- 1.
- This HW in one PDF (letter size)
- 2.
- This HW in one PDF (legal size)

The PDE to solve is the parabolic PDE

\[ \frac{1}{\alpha }\frac{\partial T}{\partial t}=\frac{\partial ^{2}T}{\partial x^{2}}\]

There is no source term. We consider only convective heat loss in the ﬁrst part of the problem, then for the second part, add the radiative heat loss.

Before we solve this problem, it is a good idea to write down all the units. This table summarizes this

term | name | dimensional | SI units | Imperial units | SI convert |

\(\alpha =\frac{k}{\left ( \rho \right ) \left ( c_{p}\right ) }\) | diﬀusivity | \(\frac{L^{2}}{T}\) | \(\frac{\text{meter}^{2}}{\sec }\) | \(\frac{\text{ft}^{2}}{\sec }\) | \(0.3048\) |

\(k\) | conductivity | \(\frac{ML}{T^{3}\Theta }\) | \(\frac{\text{Watt}}{\text{meter-Kelvin}}\) | \(\frac{\text{Btu}}{\text{hr-ft-F}^{o}}\) | \(1.73\) |

\(\rho \) | mass density | \(\frac{M}{L^{3}}\) | \(\frac{\text{kg}}{\text{meter}^{3}}\) | \(\frac{\text{lbm}}{\text{ft}^{3}}\) | \(16.019\) |

\(c_{p}\) | speciﬁc heat | \(\frac{L^{2}M}{T^{2}\Theta }\) | \(\frac{\text{joule}}{\text{kg-Kelvin}}\) | \(\frac{\text{Btu}}{\text{lbm-F}^{o}}\) | \(4188\) |

\(\sigma \) | Stefan-Boltzmann | \(\frac{\text{Watt}}{\text{meter}^{2}\text{ Kevin}^{4}}\left ( 5.670367\times 10^{-8}\right ) \) | \(\frac{\text{Btu}}{\text{hr-ft}^{2}\text{-R}^{4}}\left ( 0.171\times 10^{-8}\right ) \) | ||

And to convert \(F^{o}\) to \(C^{o}\) us \(C^{o}=\left ( F^{o}-32\right ) \frac{5}{9}\). To convert from \(F^{o}\) to absolute \(R^{o}\left ( \text{Rankine}\right ) \) add \(459.67\). Hence \(R^{o}=F^{o}+459.67\).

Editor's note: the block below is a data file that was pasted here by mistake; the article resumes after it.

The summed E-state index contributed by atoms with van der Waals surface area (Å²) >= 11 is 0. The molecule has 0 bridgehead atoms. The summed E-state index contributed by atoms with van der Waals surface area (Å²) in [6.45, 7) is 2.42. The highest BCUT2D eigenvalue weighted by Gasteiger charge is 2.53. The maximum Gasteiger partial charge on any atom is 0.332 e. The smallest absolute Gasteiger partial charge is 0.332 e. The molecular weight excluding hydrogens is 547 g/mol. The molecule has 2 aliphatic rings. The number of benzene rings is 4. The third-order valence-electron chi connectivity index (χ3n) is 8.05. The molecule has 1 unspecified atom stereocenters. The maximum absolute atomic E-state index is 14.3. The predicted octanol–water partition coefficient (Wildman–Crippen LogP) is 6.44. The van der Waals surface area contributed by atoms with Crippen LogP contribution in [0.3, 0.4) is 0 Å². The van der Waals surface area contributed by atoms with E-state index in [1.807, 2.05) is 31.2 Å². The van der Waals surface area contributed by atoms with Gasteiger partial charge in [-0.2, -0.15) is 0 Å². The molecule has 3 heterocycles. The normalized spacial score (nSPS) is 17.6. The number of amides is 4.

The Matlab program nma_HW_7_problem_1.m solves both parts. Summary of result

time to cool to \(1000\) F (minutes) | |

convective only loss | \(20.18\) |

convective and radiative loss | \(17.26\ \left ( 85.5\%\text{ of above time}\right ) \) |

The following shows the plot for the ﬁrst part (convective heat loss only).

The plot below shows the proﬁle of the heat loss across the whole section. Time is increasing going down in this ﬁgure. From initial time \(t=0\) to \(t=25\) minutes.

Now radiative heat loss was added. It was found that steel will cool faster, by about \(85.5\) percent of the time it took without radiative heat.

A plot is given below which compare both cases on same plot to make it more clear to see the diﬀerence.

In this problem, the independent variable is the concentration of alcohol, called \(c\left ( x,t\right ) \). The initial conditions is that \(c\left ( x,0\right ) =0.02\) and the boundary conditions is the left side (where \(x=0)\) is \(c\left ( L,t\right ) =0\) and on the right side (where \(x=20\) cm), then \(c(R,t)=0.1\).

This is a parabolic pde. It is solved using pdepe. The program nma_HW7_problem_2.m solves this and the following plot shows the result. It took

\[ \fbox{$486$\qquad seconds}\]

For the concentration at \(x=16\) cm to reach \(7.5\%\). The ﬁrst plot below show all proﬁles on same plot, then each one on a separate plot